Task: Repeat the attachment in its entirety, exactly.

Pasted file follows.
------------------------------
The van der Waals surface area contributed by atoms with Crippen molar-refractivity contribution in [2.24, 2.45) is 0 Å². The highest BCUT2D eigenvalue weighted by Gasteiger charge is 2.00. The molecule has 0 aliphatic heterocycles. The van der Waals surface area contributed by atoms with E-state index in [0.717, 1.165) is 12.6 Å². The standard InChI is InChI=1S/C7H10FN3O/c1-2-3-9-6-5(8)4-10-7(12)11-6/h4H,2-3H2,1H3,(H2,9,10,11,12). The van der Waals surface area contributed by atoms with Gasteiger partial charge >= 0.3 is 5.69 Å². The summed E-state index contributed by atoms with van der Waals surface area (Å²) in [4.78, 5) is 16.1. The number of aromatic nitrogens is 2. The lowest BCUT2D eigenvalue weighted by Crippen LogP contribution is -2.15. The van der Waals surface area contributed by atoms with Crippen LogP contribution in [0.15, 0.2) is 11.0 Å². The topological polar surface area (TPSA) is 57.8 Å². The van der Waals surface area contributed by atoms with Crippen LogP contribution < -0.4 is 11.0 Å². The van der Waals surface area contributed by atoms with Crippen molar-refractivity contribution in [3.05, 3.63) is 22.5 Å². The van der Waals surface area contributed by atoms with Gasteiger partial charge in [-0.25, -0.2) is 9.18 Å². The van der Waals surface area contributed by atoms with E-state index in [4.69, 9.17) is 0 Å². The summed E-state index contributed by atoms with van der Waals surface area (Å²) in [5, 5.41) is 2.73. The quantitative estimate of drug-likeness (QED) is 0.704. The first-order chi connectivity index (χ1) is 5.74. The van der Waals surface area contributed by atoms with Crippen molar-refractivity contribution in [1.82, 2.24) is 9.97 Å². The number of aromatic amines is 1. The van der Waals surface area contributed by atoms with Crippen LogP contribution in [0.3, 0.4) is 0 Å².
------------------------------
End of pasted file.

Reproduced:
The van der Waals surface area contributed by atoms with Crippen molar-refractivity contribution in [2.24, 2.45) is 0 Å². The highest BCUT2D eigenvalue weighted by Gasteiger charge is 2.00. The molecule has 0 aliphatic heterocycles. The van der Waals surface area contributed by atoms with E-state index in [0.717, 1.165) is 12.6 Å². The standard InChI is InChI=1S/C7H10FN3O/c1-2-3-9-6-5(8)4-10-7(12)11-6/h4H,2-3H2,1H3,(H2,9,10,11,12). The van der Waals surface area contributed by atoms with Gasteiger partial charge >= 0.3 is 5.69 Å². The summed E-state index contributed by atoms with van der Waals surface area (Å²) in [4.78, 5) is 16.1. The number of aromatic nitrogens is 2. The lowest BCUT2D eigenvalue weighted by Crippen LogP contribution is -2.15. The van der Waals surface area contributed by atoms with Crippen LogP contribution in [0.15, 0.2) is 11.0 Å². The topological polar surface area (TPSA) is 57.8 Å². The van der Waals surface area contributed by atoms with Crippen LogP contribution < -0.4 is 11.0 Å². The van der Waals surface area contributed by atoms with Crippen molar-refractivity contribution in [3.05, 3.63) is 22.5 Å². The van der Waals surface area contributed by atoms with Gasteiger partial charge in [-0.25, -0.2) is 9.18 Å². The van der Waals surface area contributed by atoms with E-state index in [4.69, 9.17) is 0 Å². The summed E-state index contributed by atoms with van der Waals surface area (Å²) in [5, 5.41) is 2.73. The quantitative estimate of drug-likeness (QED) is 0.704. The first-order chi connectivity index (χ1) is 5.74. The van der Waals surface area contributed by atoms with Crippen molar-refractivity contribution in [1.82, 2.24) is 9.97 Å². The number of aromatic amines is 1. The van der Waals surface area contributed by atoms with Crippen LogP contribution in [0.3, 0.4) is 0 Å².